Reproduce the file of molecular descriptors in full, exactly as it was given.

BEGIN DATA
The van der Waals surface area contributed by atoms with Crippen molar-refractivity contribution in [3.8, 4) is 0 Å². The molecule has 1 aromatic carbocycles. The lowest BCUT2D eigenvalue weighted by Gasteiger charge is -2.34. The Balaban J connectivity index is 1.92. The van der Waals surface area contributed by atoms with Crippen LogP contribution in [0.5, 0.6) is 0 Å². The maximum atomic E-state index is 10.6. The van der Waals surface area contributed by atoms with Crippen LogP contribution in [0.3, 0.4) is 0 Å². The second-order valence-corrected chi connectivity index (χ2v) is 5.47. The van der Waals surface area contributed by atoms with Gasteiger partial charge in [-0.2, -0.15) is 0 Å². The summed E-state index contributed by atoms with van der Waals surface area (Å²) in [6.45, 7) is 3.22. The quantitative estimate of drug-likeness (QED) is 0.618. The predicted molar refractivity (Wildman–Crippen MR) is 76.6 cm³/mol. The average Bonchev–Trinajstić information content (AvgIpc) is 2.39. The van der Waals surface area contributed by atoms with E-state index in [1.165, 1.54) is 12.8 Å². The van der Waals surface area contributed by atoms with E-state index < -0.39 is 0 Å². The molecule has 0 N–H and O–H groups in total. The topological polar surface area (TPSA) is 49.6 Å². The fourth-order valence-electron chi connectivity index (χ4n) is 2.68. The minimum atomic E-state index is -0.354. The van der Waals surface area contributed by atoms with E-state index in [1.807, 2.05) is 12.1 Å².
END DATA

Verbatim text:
The van der Waals surface area contributed by atoms with Crippen molar-refractivity contribution in [3.8, 4) is 0 Å². The molecule has 1 aromatic carbocycles. The lowest BCUT2D eigenvalue weighted by Gasteiger charge is -2.34. The Balaban J connectivity index is 1.92. The van der Waals surface area contributed by atoms with Crippen LogP contribution in [0.5, 0.6) is 0 Å². The maximum atomic E-state index is 10.6. The van der Waals surface area contributed by atoms with Crippen LogP contribution in [0.3, 0.4) is 0 Å². The second-order valence-corrected chi connectivity index (χ2v) is 5.47. The van der Waals surface area contributed by atoms with Gasteiger partial charge in [-0.2, -0.15) is 0 Å². The summed E-state index contributed by atoms with van der Waals surface area (Å²) in [6.45, 7) is 3.22. The quantitative estimate of drug-likeness (QED) is 0.618. The predicted molar refractivity (Wildman–Crippen MR) is 76.6 cm³/mol. The average Bonchev–Trinajstić information content (AvgIpc) is 2.39. The van der Waals surface area contributed by atoms with E-state index in [1.165, 1.54) is 12.8 Å². The van der Waals surface area contributed by atoms with E-state index < -0.39 is 0 Å². The molecule has 0 N–H and O–H groups in total. The topological polar surface area (TPSA) is 49.6 Å². The fourth-order valence-electron chi connectivity index (χ4n) is 2.68. The minimum atomic E-state index is -0.354. The van der Waals surface area contributed by atoms with E-state index in [1.807, 2.05) is 12.1 Å².